A man was turned down by a landlord as a potential tenant in Dubai, United Arab Emirates after he told him he was originally from Pakistan.
My heart sinks when landlords ask this question because I already know I’m not getting the place then pic.twitter.com/PDR15zwEJI
— Abbas Ali (@abbas96ali) July 18, 2020
- He showed a couple of screenshots of messages he had with a potential landlord.
- The person he was speaking to at the time was very welcoming and even asked him his available time for viewing.
- However, after telling the person his preferred time, things began to change. The landlord suddenly asked Ali “where are you from?” The person then added a couple of questions asking the man his name and his move in date.
- “My name is Abbas, moved here recently from Kuwait,” he said in his reply. “Hoping to move in to the room by the end of this month.”
- The landlord once again asked Ali where he was from and told him he was originally from Pakistan. Hours later, he messaged the landlord again to inform him that he is coming in 15 to 20 minutes.
- Surprisingly enough, the landlord said the unit is no longer available for Ali and that is was already rented.
Racist stereotypes, discrimination: Speaking to Bored Panda, Ali said the Black Lives Matter movement that is happening in the United States right now is helping raise awareness “about racial and ethnic profiling and discrimination but maybe even getting closer to taking institutional steps of reform/abolishment towards ending them.”
- “However, the rest of the world has yet to catch up and go through such realizations in each of their own countries and regions, recognizing their own type of institutionalized racism and discrimination,” he said.
- He noted that those who travel in any country in the Middle East might have a different experience with people or any landlord depending on their country of origin.
- “Some of these countries have much more blatant racism and discrimination than others do in this region, but there is a clear hierarchy in all of them,” he said. “In the case of Dubai, generally, I feel like it’s a much less racist society or at least not as openly discriminatory, but I was warned by my colleagues since I first moved here to not tell them I’m Pakistani when looking for apartments and just to pretend I’m from Kuwait instead.”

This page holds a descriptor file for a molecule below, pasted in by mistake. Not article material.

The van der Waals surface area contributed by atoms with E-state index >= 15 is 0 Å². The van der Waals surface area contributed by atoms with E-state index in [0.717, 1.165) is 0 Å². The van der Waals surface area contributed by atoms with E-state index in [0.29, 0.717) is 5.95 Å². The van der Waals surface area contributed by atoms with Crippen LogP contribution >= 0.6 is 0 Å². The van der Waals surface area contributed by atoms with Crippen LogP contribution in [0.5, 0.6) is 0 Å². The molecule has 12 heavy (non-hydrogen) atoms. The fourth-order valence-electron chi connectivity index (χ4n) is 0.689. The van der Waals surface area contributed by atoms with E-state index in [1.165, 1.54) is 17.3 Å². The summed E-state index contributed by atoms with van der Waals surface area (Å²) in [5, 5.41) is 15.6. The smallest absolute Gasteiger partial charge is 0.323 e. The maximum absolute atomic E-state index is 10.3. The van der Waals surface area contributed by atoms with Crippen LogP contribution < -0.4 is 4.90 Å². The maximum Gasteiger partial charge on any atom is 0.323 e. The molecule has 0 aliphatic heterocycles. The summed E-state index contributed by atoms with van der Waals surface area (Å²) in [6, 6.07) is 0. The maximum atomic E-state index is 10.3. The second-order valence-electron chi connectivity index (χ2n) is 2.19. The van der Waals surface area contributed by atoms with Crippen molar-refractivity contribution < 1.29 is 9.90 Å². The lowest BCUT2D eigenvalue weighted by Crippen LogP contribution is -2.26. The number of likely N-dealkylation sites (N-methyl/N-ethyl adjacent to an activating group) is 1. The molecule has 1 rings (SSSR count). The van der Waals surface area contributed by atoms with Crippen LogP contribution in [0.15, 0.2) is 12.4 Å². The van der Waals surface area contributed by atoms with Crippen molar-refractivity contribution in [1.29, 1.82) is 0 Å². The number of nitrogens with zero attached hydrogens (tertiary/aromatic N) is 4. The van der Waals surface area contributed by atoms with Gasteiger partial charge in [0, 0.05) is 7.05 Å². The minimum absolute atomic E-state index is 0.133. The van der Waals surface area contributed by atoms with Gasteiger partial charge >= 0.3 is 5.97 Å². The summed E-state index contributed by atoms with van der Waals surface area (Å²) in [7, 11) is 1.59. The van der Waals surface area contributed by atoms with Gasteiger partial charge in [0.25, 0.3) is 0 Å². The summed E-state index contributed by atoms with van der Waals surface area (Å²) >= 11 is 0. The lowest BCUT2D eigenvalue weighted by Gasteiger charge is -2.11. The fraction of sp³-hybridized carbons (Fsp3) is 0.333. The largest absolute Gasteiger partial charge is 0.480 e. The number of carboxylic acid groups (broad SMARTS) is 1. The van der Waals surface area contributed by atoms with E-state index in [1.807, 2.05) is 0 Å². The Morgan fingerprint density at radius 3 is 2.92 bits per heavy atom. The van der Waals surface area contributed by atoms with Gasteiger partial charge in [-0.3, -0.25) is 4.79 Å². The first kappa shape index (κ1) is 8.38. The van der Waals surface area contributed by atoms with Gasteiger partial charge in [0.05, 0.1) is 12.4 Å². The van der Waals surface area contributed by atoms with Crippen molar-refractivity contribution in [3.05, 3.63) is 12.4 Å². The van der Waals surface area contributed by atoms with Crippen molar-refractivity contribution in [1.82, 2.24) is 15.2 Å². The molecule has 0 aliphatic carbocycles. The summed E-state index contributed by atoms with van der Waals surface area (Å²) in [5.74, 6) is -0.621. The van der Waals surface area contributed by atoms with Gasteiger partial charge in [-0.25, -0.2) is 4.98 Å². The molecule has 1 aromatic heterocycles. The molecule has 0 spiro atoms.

- Ali believes that racist stereotypes and discrimination exist largely “because of how institutionalized racism is in the governments and societies that certain people feel like it’s the norm.”
- “And even in the case of me simply looking for an apartment using a popular website in Dubai where the site even allows the ad poster to specify a ‘preferred nationality’ for their tenants,” he said, adding that, “in gulf citizen’s own cultures have deep-rooted racism toward their own nationals too, with microaggressions and discrimination towards people with darker skin color and people with mixed families or bloodlines, looking down upon or calling ‘impure’ for nationals who have mixed parents or ancestral links to families in other non-Gulf countries.”
- In the interview, Ali said many ex-pats have already left for their home countries as the COVID-19 pandemic continues.
- “They were always considered temporary guests rather than proper working citizens, so the ex-pat populations didn’t really receive much/any support by the government during this economic crisis when they started losing their jobs, and the jobs were the only thing keeping them here.”
People’s reaction: After the post went viral, many people also shared similar incidents where they encountered racism and discrimination while in Dubai and in other parts of the world as well.
Trust me, Dubai is a whole other world. My girlfriend lived there for 13 years, it’s not like any place in the world. Yes this is illegal in most countries, but not Dubai. And unfortunately as much as you want it to be illegal, it’s a completely different culture & nation.
— Ross L (@rossNOIRElloyd) July 18, 2020
I have faced the same thing when I was searching for a flat as I came to school in UK
— Zain Zulfiqar Ali (@Zain517) July 19, 2020
Back when I was a kid my parents were trying to rent a place but when they got there they were told it was “no longer available.” They thought this was sus so my mom called them and asked about the place later and it was still available. Turns out they just don’t rent to Bengalis
— Bashar Zaheer (@AndrewZaheer) July 19, 2020
My boyfriend is Parsi but he lives in Australia. While searching for a flat in Lisbon a lady was happy to rent to an Australia instead of an “Indian”.
— Cat_in_Lisbon (@cat_in_lisbon) July 19, 2020
When I was 21 and flat hunting one landlord refused to open the door for me to view the property and pretended they weren’t in. The letting agency told me it had been rented all of a sudden but I saw the next day it was still listed. Racists will always racists.
— (@NubianVegan) July 18, 2020
Feature Image via Getty